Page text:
Published On: Mon, May 6th, 2013

Nuclear but acephalous societies

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By Dr. Syed Nazir Gilani –

Kot Lakhpat jail in Lahore failed in its responsibility to 49 year old Sarabjit Singh of village Bhikhiwind, Punjab, (India)  and Kot Balwal in Jammu erred to allow a revenge attempt to endanger the life of  52 year Sannaulah Ranjay of village Daluwali, Sialkot (Pakistan). Singh had been in prison for the last 23 years and Ranjay for the last 17 years. Sarabjit Singh succumbed to his injuries and Sannaulah Ranjay is still fighting for life. In a civilized society the system of justice allows people to engage in mediated combat with each other via words and representations in courts.

Acephalous Societies

It appears that Kot Lakhpat and Kot Balwal are two correctional institutions situated among acephalous societies. Regardless of the merits of Sarabjit Singh’s case, he lost his life. In the current political mistrust between the two countries, it entails a bad news for the prisoners held in both countries. There could be no dispute with the common sense approach that the attack on a prisoner waiting on a death row could not be possible without a plan. It could not be defended as a sudden feud between two prisoners. The kind of material used to assault him and inflict life taking injuries, could not be brought into the prison without a third party support. Bricks, sharp metal sheets, iron rods and blades used in the attack could not be stored in a cell unless someone among the jail authorities had consented or coerced the other inmate to unleash a vicious attack on Sarabjit Singh.

Our Condolences

Our condolences go out to Sarabjit’s sister Dalbir Kaur, his wife Sukhpreet Kaur, daughters Swapandeep and Poonam, son-in-law Sanjay and the people of Bhikhiwind. It would be an error of judgment to draw any parallel between any two prisoners. More so, during the times when Sarabjit Singh was arrested the methods of arrest, means of interrogation  and the scales of justice on either side of the border in India and Pakistan, have remained suspect on a number of counts.

Mistaken Identity

The violation of human rights cases and in particular the disappearance of prisoners from Adiala jail in Rawalpindi and the cases of other disappeared people (all Pakistan nationals) pending before the Supreme Court of Pakistan, remain an example that the manner and behaviour of the various agencies involved has come under the sharp scrutiny of the Supreme Court of Pakistan.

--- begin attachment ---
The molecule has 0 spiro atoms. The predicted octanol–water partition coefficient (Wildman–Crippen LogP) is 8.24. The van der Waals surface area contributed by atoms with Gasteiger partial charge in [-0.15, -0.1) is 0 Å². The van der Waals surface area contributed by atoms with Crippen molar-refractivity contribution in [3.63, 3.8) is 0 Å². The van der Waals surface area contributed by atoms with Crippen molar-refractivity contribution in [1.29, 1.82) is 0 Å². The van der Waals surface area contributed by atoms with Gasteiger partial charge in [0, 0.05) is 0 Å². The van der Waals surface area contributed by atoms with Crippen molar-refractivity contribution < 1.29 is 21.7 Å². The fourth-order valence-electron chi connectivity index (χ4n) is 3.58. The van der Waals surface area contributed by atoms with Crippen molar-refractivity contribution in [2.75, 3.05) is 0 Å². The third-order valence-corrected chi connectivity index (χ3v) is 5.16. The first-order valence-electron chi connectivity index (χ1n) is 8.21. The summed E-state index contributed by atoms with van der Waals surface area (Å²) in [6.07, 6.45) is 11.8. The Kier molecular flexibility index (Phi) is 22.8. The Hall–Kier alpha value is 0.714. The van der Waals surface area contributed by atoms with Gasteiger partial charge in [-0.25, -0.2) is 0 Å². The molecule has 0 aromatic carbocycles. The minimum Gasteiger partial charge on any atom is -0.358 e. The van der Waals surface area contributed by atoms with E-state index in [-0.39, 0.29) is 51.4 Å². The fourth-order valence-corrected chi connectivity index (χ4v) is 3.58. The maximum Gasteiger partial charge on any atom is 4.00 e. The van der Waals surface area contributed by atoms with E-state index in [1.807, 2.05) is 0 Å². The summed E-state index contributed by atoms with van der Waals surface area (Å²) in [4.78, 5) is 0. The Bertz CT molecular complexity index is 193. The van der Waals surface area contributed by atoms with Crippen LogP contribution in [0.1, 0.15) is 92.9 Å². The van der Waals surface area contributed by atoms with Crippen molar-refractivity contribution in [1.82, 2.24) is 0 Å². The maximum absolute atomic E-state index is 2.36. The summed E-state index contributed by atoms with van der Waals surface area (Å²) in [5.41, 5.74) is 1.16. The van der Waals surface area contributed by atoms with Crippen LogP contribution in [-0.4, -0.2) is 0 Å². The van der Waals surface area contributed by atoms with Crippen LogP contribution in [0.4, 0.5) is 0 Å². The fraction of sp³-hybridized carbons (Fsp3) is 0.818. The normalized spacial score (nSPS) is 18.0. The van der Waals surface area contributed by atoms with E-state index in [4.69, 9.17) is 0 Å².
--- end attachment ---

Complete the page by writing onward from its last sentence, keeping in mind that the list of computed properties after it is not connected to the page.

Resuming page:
There has been a continued claim that Sarabjit Singh was a victim of mistaken identity. The atmosphere of trust between India and Pakistan in 1990 was at its low and arrests of innocent people living near the border were a routine. His family have continued to maintain that Sarabjit was a farmer and had strayed into Pakistan from his village located on the border, three months after the bombings.

Proper Defence

There is no convincing evidence that Sarabjit Singh received proper legal defence during his trial under the Pakistan’s Army Act. There does not appear any evidence that he had any consular access from the Indian High Commission in Islamabad. His death sentence was upheld by the High Court and later by the Pakistan Supreme Court.  The Supreme Court dismissed his petition to review his death sentence in March 2006 as Sarabjit’s lawyers failed to appear for the hearing. In fact the appeal had been dismissed by the Pakistan Supreme Court for non-prosecution only because of lack of interest by his former lawyer.

The integrity of such trials in such vitiated circumstances in 1990/1991 could not be regarded fair and impartial. The courts in Pakistan at that point had not graduated in holding the scales of justice and in competence, independence and impartiality as we find them today. The press and public would not have remained as interested in the rights of a non-Pakistani as much as we find them today.

Shaukat Salim’s Retraction

In April 2008 the key prosecution witness Shaukat Salim retracted his early statement given in the court against Sarabjit Singh. Salim’s father and other relatives had been killed in the attack. In court Salim had provided testimony that Sarabjit was the one who had planted the bomb but later on accepted that he had done so under pressure from the police.